Short Communication

Archives of Dermatological Research

, Volume 304, Issue 10, pp 839-845

First online:

Role of translocator protein in melanoma growth and progression

  • Tatiana RukshaAffiliated withDepartment of Pathophysiology, Krasnoyarsk State Medical UniversityDepartment of Biochemistry and Molecular and Cellular Biology, Georgetown University Medical Center Email author 
  • , Maria AksenenkoAffiliated withDepartment of Pathophysiology, Krasnoyarsk State Medical University
  • , Vassilios PapadopoulosAffiliated withDepartment of Biochemistry and Molecular and Cellular Biology, Georgetown University Medical CenterThe Research Institute of the McGill University Health Center and Departments of Medicine, Biochemistry, Pharmacology and Therapeutics, McGill University

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The 18 kDa translocator protein (TSPO) is a primarily mitochondrial protein that participates in steroid biosynthesis, cell proliferation, differentiation, apoptosis, and the regulation of mitochondrial function in general. TSPO has been implicated in carcinogenesis via its ability to transport cholesterol into mitochondria to meet the increased energy needs of tumor cells. The purpose of this study was to investigate TSPO involvement in melanoma pathogenesis. TSPO expression in melanoma and melanocytic nevi was analyzed by immunohistochemistry and real-time PCR, and TSPO levels were correlated to the invasiveness of the tumor. The number of TSPO-positive melanoma samples increased with tumor progression irrespective of age or gender of patients. Similar findings were obtained while examining TSPO expression levels in relation to the Clark invasion stage of the tumor. Indeed, the immunohistochemical index was elevated in invasive tumors characterized as Clark level V compared to those characterized as levels I and II. Besides, the elevation of immunohistochemical index was accompanied with a shift of homogeneous cytoplasmic subcellular expression pattern of the protein to nuclear and perinuclear. Taken together, these results suggest TSPO participation in melanoma growth and progression.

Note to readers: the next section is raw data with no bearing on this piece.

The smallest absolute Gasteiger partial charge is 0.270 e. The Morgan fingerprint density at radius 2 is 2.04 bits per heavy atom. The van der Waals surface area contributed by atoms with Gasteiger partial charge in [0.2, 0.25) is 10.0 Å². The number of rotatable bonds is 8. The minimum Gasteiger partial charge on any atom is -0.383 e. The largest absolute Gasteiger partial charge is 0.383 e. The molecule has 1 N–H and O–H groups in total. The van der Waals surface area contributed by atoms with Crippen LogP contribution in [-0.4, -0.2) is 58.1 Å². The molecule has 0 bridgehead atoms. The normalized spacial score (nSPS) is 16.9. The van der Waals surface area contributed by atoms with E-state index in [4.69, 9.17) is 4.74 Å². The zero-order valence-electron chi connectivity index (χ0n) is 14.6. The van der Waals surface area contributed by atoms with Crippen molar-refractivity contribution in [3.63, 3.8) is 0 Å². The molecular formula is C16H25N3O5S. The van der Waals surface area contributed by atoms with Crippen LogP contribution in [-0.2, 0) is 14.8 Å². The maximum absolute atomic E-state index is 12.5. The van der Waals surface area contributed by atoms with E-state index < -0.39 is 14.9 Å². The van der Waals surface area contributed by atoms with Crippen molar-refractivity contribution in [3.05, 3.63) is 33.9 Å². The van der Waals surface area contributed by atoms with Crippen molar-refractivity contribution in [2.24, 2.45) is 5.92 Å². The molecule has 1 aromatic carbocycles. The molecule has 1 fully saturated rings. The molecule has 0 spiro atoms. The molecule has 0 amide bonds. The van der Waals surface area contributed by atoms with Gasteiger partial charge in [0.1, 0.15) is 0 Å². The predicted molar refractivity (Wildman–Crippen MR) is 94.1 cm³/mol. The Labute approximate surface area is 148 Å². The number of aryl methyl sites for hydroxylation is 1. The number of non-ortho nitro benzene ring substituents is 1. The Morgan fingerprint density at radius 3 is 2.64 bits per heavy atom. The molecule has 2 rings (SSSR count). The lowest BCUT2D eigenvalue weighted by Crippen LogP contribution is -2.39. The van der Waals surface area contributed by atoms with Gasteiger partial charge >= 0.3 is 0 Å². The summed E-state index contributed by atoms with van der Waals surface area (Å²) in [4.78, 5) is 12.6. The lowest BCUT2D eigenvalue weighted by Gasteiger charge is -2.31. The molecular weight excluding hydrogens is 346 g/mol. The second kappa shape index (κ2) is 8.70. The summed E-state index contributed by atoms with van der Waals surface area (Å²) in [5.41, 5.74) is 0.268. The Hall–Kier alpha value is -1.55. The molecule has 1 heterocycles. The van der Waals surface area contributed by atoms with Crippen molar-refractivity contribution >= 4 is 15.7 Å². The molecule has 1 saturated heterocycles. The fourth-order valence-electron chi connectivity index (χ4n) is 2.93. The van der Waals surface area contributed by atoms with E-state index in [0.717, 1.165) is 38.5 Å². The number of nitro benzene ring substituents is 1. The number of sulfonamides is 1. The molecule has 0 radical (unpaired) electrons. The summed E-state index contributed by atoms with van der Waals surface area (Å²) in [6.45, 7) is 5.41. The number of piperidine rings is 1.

Cutaneous melanoma Melanocytic nevus TSPO